How to Make Your Existing Sales Process More Effective

By Alex Bartholomaus

In my last article, I explained how as many as 90 percent of all companies do not have a formalized sales process. But in fairness, many companies do have a decent foundation of a sales process. And the process of formalizing them will require much less than a company that has nothing in place.

As these companies progress through this process, it will be more about optimizing than creating. And, in this process of optimizing, it will be important to consider adopting or updating the customer relationship management (CRM) being used. It will involve increasing the frequency of the review of the sales process by management.

CRM

Sales intelligence and technology have come a long way in order to help salespeople organize themselves with CRM software. This tool allows them to track their activity to better stay focused on the next steps involved in the process. The tool also helps them capture leads and track their evolution from prospecting until the sales ends in success or failure.

Tracking the Development of a Sales Opportunity

In my last article we learned about the key parts of a sales opportunity. They included four fundamental stages:

  1. need and/or problem,
  2. urgency to address a need,
  3. budget to address this need/problem, and
  4. how do they decide to make a decision.

It is critical for sales management leaders to train their sales teams to not make presentations and/or give any proposals unless they have the information above. If a salesperson is missing a component of the opportunity, then the chances of closing the sale go down.

Objections used for not buying are often related to that missing piece of information. Even though a prospect might need a solution, if the urgency is not clear, then the prospects are in no hurry to say yes. If prospects need the solution, and have the urgency to do something about it, but the salesperson is unclear on budget, then you have no idea whether or not they can afford the solution.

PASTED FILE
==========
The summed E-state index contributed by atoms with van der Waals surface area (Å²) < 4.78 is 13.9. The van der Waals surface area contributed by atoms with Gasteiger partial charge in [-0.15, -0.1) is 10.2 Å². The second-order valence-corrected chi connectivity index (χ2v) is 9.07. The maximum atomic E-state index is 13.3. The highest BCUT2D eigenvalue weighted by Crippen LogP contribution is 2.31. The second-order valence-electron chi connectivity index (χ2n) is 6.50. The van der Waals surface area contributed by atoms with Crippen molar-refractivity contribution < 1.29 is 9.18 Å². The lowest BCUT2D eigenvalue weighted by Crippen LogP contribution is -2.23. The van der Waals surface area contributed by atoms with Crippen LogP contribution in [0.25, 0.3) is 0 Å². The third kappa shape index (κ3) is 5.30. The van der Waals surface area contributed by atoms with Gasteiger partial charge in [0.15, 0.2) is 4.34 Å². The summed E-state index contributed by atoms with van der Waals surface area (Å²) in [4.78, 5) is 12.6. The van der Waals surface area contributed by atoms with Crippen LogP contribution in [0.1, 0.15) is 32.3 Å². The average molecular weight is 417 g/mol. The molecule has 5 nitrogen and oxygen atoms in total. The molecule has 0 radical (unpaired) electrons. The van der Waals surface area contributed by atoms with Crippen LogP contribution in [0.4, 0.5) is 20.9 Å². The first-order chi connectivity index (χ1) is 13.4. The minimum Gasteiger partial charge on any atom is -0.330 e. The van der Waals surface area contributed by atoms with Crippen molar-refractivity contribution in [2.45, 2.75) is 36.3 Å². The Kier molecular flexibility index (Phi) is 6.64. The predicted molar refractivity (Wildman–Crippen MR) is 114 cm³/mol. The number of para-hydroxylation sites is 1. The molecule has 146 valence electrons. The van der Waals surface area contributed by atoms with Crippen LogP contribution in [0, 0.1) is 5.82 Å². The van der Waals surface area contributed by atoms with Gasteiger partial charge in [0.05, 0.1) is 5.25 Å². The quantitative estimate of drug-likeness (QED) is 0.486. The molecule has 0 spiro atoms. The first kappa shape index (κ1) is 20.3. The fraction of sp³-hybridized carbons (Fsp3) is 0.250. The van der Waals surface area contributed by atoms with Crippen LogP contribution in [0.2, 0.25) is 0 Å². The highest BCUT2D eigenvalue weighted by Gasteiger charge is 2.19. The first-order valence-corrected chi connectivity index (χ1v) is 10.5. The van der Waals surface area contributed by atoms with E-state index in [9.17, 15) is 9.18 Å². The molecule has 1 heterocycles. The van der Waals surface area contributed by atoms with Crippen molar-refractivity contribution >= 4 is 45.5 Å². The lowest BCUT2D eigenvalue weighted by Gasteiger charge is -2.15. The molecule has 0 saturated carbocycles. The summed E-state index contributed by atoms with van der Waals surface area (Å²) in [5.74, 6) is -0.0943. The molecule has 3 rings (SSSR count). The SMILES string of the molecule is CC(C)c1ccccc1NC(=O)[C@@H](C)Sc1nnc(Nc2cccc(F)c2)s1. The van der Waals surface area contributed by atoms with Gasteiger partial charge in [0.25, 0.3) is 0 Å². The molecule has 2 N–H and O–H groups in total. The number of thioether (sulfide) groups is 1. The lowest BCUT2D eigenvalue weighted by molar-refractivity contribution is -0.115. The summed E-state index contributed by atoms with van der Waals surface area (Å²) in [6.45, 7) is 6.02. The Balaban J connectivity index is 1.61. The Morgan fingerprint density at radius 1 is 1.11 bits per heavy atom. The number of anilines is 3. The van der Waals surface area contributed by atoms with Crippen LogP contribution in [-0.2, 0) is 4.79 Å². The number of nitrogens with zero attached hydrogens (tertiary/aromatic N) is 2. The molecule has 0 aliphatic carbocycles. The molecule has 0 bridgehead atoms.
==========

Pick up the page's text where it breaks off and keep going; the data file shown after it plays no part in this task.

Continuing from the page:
Okay, say you’re clear on three of the aforementioned components, but you’re not clear who is the decision maker. Then how are you going to get the prospect to make a decision, if you don’t know who is really making the decisions?

While it seems elementary to get this information in order to close the prospect, salespeople fail to do so every day. In order to help increase the chances of the sales team getting the information, sales management needs to track this information with greater frequency.  The ideal frequency is based on the length of sales cycle. If the cycle is shorter, than tracking it on a weekly to bi-weekly basis makes sense.  If the cycle is longer, than tracking it between bi-weekly to monthly is better suited.

Sales leaders are pivotal in the optimization of a sales process, as they need to be supportive and patient in the adoption of a more rigorous process. They also need to hold sales management accountable if they fall short of executing the sales process, since it’s only as strong as its weakest link.

Alex P. Bartholomaus is managing partner at People Stretch Solutions and works to help small to mid-sized companies drive growth and profits. He combines a non-traditional approach of psychology, behavioral science and emotional intelligence to help sales forces and leadership teams perform at higher levels. You can e-mail Alex at alex@peoplestretch.com.
Originally published: Feb 15, 2012

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